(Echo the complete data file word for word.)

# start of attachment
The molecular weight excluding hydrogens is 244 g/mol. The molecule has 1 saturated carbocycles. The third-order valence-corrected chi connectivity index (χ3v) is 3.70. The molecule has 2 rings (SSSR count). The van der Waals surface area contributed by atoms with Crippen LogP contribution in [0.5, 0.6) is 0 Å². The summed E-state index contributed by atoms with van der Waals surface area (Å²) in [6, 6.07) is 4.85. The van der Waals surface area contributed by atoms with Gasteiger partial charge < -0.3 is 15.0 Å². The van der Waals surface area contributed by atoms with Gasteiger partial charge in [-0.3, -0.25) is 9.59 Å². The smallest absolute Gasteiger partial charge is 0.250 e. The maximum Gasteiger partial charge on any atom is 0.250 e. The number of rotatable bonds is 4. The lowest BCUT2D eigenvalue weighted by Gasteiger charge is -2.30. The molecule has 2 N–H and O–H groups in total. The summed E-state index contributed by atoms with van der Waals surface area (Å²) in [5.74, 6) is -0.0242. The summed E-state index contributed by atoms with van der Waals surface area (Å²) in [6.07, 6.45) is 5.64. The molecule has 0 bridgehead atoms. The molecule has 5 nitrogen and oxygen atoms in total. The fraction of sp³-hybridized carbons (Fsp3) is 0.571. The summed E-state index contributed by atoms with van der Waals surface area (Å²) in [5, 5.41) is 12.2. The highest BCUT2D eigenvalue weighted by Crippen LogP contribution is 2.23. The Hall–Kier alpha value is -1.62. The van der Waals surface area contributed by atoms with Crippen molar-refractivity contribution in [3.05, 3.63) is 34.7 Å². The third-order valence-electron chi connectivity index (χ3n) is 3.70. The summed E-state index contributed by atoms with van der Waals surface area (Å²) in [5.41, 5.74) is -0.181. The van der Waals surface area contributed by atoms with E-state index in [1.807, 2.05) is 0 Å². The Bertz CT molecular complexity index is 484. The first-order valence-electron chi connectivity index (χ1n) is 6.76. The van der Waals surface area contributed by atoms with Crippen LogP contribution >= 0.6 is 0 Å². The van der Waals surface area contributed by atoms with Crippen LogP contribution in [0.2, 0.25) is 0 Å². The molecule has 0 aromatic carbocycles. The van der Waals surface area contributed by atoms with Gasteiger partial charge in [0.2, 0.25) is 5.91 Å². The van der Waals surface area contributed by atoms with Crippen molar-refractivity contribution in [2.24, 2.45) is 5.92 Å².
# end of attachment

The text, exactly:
The molecular weight excluding hydrogens is 244 g/mol. The molecule has 1 saturated carbocycles. The third-order valence-corrected chi connectivity index (χ3v) is 3.70. The molecule has 2 rings (SSSR count). The van der Waals surface area contributed by atoms with Crippen LogP contribution in [0.5, 0.6) is 0 Å². The summed E-state index contributed by atoms with van der Waals surface area (Å²) in [6, 6.07) is 4.85. The van der Waals surface area contributed by atoms with Gasteiger partial charge < -0.3 is 15.0 Å². The van der Waals surface area contributed by atoms with Gasteiger partial charge in [-0.3, -0.25) is 9.59 Å². The smallest absolute Gasteiger partial charge is 0.250 e. The maximum Gasteiger partial charge on any atom is 0.250 e. The number of rotatable bonds is 4. The lowest BCUT2D eigenvalue weighted by Gasteiger charge is -2.30. The molecule has 2 N–H and O–H groups in total. The summed E-state index contributed by atoms with van der Waals surface area (Å²) in [5.74, 6) is -0.0242. The summed E-state index contributed by atoms with van der Waals surface area (Å²) in [6.07, 6.45) is 5.64. The molecule has 0 bridgehead atoms. The molecule has 5 nitrogen and oxygen atoms in total. The fraction of sp³-hybridized carbons (Fsp3) is 0.571. The summed E-state index contributed by atoms with van der Waals surface area (Å²) in [5, 5.41) is 12.2. The highest BCUT2D eigenvalue weighted by Crippen LogP contribution is 2.23. The Hall–Kier alpha value is -1.62. The van der Waals surface area contributed by atoms with Crippen molar-refractivity contribution in [3.05, 3.63) is 34.7 Å². The third-order valence-electron chi connectivity index (χ3n) is 3.70. The summed E-state index contributed by atoms with van der Waals surface area (Å²) in [5.41, 5.74) is -0.181. The van der Waals surface area contributed by atoms with E-state index in [1.807, 2.05) is 0 Å². The Bertz CT molecular complexity index is 484. The first-order valence-electron chi connectivity index (χ1n) is 6.76. The van der Waals surface area contributed by atoms with Crippen LogP contribution >= 0.6 is 0 Å². The van der Waals surface area contributed by atoms with Crippen LogP contribution in [0.2, 0.25) is 0 Å². The molecule has 0 aromatic carbocycles. The van der Waals surface area contributed by atoms with Gasteiger partial charge in [0.2, 0.25) is 5.91 Å². The van der Waals surface area contributed by atoms with Crippen molar-refractivity contribution in [2.24, 2.45) is 5.92 Å².